My apartment building, like many others, has a book exchange shelf in the laundry room. There I acquired the United States Regional Cookbook, published by the Culinary Arts Institute of Chicago in 1939. It’s a little yellowed, a little stained, and a little surprising.
The book is divided into ten sections, each devoted to a different region: Creole, Michigan Dutch, Southwestern, Mississippi Valley, Cosmopolitan America… In some ways it’s a look back at an America that has ceased to be for most of us. Recipes include opossum (Southern), reindeer (Western), salt codfish (New England), green kern soup (Pennsylvania Dutch; green kern is unripe grain), and lutfisk (Minnesota Scandinavian, of course, and the recipe calls for oak or maple ashes).
I should add that the casual racism of the Southern section makes my fingernails curl up, although the book does acknowledge — in different, unrepeatable terms — that many of the recipes come from African-American cooks.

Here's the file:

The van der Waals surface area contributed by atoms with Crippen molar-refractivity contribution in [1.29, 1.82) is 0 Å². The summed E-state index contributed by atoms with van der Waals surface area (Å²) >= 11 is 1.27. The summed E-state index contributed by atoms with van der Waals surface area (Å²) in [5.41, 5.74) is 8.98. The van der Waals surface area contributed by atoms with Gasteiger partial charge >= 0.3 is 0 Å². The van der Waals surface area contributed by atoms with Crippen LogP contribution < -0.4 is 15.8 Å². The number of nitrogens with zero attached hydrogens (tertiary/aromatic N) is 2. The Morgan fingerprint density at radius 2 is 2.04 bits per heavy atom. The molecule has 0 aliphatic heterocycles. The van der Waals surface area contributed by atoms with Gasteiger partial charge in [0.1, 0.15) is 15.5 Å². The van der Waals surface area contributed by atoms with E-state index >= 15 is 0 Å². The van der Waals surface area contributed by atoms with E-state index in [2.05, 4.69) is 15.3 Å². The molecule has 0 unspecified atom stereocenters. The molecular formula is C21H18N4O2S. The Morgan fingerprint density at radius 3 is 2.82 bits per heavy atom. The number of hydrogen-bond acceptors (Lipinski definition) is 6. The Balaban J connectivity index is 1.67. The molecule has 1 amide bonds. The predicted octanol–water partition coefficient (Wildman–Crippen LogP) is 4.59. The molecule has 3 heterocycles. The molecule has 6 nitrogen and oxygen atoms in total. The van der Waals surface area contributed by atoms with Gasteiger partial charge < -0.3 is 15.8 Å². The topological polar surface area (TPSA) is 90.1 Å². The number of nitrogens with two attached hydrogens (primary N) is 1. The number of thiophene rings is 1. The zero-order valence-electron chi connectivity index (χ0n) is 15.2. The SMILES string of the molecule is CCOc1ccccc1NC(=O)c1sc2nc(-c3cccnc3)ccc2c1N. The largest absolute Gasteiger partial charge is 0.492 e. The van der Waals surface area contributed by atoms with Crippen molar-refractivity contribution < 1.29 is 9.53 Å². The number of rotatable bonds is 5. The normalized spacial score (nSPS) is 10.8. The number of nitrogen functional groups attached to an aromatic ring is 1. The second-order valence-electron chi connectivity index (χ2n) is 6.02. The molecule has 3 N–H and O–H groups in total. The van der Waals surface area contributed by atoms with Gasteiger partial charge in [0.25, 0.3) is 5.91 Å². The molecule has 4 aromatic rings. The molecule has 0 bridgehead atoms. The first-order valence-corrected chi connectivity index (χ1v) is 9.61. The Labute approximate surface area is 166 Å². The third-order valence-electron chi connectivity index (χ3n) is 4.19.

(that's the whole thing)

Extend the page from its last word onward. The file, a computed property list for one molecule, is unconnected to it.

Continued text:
The old book also includes plenty of good recipes whose ingredients I can still easily get and would enjoy, including potato soup (many varieties), apple salad, hunter’s style duck, and Kentucky fried chicken, which is pre-cooked chicken dipped in batter and deep-fried. (Now we know the colonel’s secret recipe!)
The Wisconsin Dutch section really means German: Deutsche. I grew up in Wisconsin and my great-grandmother was Wilhelmina Bertha Amelia von Haus. I was raised on braised pot roast, käsekuchen (cheese cake), sour cream potato salad, and stollen.
But stuffed crown roast of frankfurters? I think somebody pranked the editor. Still, it could be a lot of fun to bring to a Green Bay Packers tailgate party. Those are always exuberant affairs.